Urban exploration, which can involve trespassing and breaking and entering, is a fringe activity that has gained popularity in recent years, especially among photographers intrigued by the decay of the built environment.


Well chosen quotes anyways.




"Make like a tree and fuck off" - Ricky
micro 


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Re: 26-year-old from Northern Ontario falls, dies at R.L.Hearn
< Reply # 148 on 6/18/2008 3:07 PM >
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Maybe, but in the same article he's quoted as saying the following:

"I am fully trained in first aid and carry a kit with me, and have had to use it on a couple of occasions," he said, adding that he once treated another hobbyist who injured himself punching through glass."

The author also used the term "break and enter" so I'm not sure how successful Axle was in getting his point across. Maybe he should've used the term "we" instead of "I." Or maybe it wouldn't have made any difference either way. Who knows?

Here's the line:

"Urban exploration, which can involve trespassing and breaking and entering, is a fringe activity that has gained popularity in recent years"




kowalski 


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Re: 26-year-old from Northern Ontario falls, dies at R.L.Hearn
< Reply # 149 on 6/18/2008 3:15 PM >
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Posted by micro
If anyone asks me about the hazards of urban exploration, I'll tell them I find that the "outside world" far more dangerous than anything I've encountered in areas that are considered off-limits. It's what I believe and to suggest otherwise would just be playing into a stereotype that I feel works against us in the long run.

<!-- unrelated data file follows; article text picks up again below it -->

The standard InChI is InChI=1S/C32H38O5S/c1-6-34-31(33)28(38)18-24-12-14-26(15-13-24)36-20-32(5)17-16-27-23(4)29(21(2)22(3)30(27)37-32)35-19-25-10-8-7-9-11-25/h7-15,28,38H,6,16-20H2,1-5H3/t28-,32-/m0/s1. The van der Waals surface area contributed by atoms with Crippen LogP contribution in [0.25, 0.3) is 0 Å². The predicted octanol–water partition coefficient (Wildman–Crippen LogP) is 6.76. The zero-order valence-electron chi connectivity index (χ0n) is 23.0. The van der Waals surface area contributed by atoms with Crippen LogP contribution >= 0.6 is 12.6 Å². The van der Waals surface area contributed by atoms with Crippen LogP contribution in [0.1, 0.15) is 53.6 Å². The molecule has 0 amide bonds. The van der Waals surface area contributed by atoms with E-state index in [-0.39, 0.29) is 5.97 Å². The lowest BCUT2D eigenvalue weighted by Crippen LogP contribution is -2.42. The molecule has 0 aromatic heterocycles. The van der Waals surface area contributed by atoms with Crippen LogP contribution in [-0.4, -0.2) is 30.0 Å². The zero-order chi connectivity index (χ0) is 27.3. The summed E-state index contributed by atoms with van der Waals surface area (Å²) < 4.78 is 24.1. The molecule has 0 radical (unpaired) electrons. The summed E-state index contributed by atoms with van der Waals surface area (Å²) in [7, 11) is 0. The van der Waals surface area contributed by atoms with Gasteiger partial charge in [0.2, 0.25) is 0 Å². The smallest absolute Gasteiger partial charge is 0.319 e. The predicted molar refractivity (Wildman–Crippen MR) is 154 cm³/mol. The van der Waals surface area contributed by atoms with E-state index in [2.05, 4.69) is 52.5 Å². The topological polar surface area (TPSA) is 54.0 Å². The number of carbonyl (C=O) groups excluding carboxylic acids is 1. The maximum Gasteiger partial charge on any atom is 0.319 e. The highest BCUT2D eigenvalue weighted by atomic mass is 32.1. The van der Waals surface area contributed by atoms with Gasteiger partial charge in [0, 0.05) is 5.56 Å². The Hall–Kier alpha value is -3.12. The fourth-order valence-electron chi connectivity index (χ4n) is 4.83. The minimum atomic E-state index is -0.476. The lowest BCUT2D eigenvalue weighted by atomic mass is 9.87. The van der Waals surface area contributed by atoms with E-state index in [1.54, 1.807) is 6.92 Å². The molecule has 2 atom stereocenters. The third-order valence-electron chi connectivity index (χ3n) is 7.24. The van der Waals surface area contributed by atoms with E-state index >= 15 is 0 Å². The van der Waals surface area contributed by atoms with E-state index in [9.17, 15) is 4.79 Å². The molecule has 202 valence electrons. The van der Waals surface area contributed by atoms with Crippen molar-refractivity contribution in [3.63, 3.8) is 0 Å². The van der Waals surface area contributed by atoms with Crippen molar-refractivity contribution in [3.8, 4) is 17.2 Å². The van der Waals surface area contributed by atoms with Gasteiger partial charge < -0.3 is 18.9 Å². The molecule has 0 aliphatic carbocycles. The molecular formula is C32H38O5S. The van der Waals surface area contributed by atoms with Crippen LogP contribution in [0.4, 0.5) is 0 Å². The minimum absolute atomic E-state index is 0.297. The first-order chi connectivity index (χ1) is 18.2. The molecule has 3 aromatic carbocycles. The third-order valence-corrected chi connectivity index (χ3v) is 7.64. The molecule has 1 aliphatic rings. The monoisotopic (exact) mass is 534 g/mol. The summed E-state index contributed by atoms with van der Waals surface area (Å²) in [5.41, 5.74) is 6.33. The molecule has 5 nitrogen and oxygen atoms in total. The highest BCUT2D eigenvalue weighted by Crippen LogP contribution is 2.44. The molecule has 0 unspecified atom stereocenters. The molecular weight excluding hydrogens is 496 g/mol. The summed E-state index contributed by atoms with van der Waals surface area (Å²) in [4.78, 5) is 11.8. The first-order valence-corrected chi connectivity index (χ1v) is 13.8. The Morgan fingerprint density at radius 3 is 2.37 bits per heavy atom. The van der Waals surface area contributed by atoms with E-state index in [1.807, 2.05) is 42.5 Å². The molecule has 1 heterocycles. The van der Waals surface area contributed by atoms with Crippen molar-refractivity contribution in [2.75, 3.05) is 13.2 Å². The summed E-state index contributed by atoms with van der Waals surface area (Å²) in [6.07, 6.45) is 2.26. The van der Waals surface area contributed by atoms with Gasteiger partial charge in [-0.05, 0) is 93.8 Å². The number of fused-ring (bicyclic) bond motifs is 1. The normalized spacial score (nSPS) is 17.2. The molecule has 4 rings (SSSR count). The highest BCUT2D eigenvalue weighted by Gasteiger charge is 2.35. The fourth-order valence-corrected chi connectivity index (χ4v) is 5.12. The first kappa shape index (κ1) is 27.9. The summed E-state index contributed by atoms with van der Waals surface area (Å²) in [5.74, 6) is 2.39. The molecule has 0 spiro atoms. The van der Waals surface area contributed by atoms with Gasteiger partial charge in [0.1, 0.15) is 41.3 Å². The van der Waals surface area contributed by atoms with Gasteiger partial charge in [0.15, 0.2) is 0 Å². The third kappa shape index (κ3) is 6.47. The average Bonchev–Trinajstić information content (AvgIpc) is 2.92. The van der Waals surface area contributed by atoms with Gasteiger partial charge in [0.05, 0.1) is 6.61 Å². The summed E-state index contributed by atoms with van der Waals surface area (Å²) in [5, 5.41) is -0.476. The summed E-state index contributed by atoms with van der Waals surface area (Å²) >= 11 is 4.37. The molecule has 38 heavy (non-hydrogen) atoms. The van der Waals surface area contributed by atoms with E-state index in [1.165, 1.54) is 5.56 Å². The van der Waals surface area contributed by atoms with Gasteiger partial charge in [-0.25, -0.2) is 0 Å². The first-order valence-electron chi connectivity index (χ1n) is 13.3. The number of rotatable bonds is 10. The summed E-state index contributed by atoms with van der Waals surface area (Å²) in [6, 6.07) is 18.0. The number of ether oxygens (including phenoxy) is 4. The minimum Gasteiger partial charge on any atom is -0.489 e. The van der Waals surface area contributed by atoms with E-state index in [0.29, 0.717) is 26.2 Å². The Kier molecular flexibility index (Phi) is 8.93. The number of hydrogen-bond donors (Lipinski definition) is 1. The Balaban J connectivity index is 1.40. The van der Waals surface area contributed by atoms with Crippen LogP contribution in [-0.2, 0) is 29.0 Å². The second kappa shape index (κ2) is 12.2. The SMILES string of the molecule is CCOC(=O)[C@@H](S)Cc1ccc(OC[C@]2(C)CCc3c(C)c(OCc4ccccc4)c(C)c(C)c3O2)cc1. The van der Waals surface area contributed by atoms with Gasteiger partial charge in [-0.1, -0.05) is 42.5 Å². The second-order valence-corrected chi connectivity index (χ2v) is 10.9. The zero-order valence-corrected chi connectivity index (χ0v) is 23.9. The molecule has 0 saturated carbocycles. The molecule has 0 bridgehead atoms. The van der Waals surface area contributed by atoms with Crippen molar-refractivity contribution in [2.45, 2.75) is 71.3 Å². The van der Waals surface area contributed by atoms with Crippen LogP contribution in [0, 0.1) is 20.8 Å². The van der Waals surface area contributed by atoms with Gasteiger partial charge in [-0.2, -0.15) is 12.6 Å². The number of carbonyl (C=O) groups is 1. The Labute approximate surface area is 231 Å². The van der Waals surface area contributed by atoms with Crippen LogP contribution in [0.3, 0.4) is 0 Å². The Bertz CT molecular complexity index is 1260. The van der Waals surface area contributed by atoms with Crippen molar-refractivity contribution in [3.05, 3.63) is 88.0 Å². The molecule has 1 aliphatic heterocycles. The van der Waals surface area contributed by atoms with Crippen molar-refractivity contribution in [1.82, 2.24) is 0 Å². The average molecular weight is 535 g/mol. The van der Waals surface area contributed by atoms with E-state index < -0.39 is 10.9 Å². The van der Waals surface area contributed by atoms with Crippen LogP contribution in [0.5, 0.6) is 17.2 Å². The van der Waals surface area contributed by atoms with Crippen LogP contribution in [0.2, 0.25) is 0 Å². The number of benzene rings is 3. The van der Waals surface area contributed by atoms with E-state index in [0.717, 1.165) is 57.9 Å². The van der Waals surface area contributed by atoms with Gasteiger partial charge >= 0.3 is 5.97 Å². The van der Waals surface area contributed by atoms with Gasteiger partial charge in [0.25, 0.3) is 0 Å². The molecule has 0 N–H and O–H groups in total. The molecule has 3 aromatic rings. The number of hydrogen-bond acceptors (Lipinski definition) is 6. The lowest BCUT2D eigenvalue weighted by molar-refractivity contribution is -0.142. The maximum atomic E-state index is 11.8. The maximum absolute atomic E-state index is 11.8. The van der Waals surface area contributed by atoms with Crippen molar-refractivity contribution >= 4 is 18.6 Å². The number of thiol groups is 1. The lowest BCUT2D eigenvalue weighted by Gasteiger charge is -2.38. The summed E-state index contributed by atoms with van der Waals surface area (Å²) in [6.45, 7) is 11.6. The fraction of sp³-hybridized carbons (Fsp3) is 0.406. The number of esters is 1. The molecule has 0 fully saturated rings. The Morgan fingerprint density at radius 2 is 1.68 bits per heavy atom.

I agree with you on the general point. However, Hearn has been a demolition site for years now, and we've all taken advantage of how laxly the management approached the task of both securing the site and completing the demolition in a timely manner.

If that same negligence contributed to the victim's death in ways that go beyond simply facilitating his entry into the structure, that's something that should concern us and that we should take account of maturely. The temptation I'm sure is to skirt that subject because it heads into the same domain of uncomfortable contradictions that you reference. I agree with you that most of the time, what we do is no more dangerous than driving or walking down a street. This weekend's accident may have just been an unpredictable chance outcome, it may have been an objective mistake that the victim made, or it may have been produced by carelessness on the part of the site management and contractors working inside it.

Whichever possibility turns out to be the case, I think we all should be adjusting our own personal accounting on the subject, rather than worrying that it's going to produce a more difficult environment for us to do what we've been doing. Maybe it should be more difficult. Certainly in the case of Hearn, it probably should have been more difficult, especially once they went from dismantling the lower level plant to apparently dismantling structural fittings on the upper levels.




Axle 


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Re: 26-year-old from Northern Ontario falls, dies at R.L.Hearn
< Reply # 150 on 6/18/2008 3:31 PM >
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Posted by micro
"I am fully trained in first aid and carry a kit with me, and have had to use it on a couple of occasions," he said, adding that he once treated another hobbyist who injured himself punching through glass."


Same article yes. I never mentioned that the kid I mentioned was another explorer. I just said it was a random guy a group of us ran into while aiming to get inside a particular building, when we saw him outside the building.





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kowalski 


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Re: 26-year-old from Northern Ontario falls, dies at R.L.Hearn
< Reply # 151 on 6/18/2008 3:38 PM >
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Posted by Axle
Same article yes. I never mentioned that the kid I mentioned was another explorer.